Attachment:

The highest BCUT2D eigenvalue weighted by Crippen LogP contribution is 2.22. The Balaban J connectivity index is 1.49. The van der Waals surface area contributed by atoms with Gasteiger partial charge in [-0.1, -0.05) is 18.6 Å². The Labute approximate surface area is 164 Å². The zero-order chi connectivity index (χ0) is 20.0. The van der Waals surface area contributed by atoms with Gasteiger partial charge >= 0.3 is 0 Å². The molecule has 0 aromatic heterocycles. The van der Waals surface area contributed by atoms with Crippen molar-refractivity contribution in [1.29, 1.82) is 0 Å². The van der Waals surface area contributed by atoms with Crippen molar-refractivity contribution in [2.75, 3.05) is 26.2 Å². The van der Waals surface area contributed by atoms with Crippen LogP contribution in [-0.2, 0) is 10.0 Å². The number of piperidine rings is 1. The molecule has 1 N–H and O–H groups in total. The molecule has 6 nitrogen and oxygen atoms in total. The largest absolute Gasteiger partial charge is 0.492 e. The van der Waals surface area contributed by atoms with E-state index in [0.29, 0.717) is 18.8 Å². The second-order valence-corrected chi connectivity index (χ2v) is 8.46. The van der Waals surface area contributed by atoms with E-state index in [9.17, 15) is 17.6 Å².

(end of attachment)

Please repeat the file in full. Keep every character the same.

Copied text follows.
The highest BCUT2D eigenvalue weighted by Crippen LogP contribution is 2.22. The Balaban J connectivity index is 1.49. The van der Waals surface area contributed by atoms with Gasteiger partial charge in [-0.1, -0.05) is 18.6 Å². The Labute approximate surface area is 164 Å². The zero-order chi connectivity index (χ0) is 20.0. The van der Waals surface area contributed by atoms with Gasteiger partial charge >= 0.3 is 0 Å². The molecule has 0 aromatic heterocycles. The van der Waals surface area contributed by atoms with Crippen molar-refractivity contribution in [1.29, 1.82) is 0 Å². The van der Waals surface area contributed by atoms with Crippen molar-refractivity contribution in [2.75, 3.05) is 26.2 Å². The van der Waals surface area contributed by atoms with Crippen LogP contribution in [-0.2, 0) is 10.0 Å². The number of piperidine rings is 1. The molecule has 1 N–H and O–H groups in total. The molecule has 6 nitrogen and oxygen atoms in total. The largest absolute Gasteiger partial charge is 0.492 e. The van der Waals surface area contributed by atoms with E-state index in [0.29, 0.717) is 18.8 Å². The second-order valence-corrected chi connectivity index (χ2v) is 8.46. The van der Waals surface area contributed by atoms with E-state index in [9.17, 15) is 17.6 Å².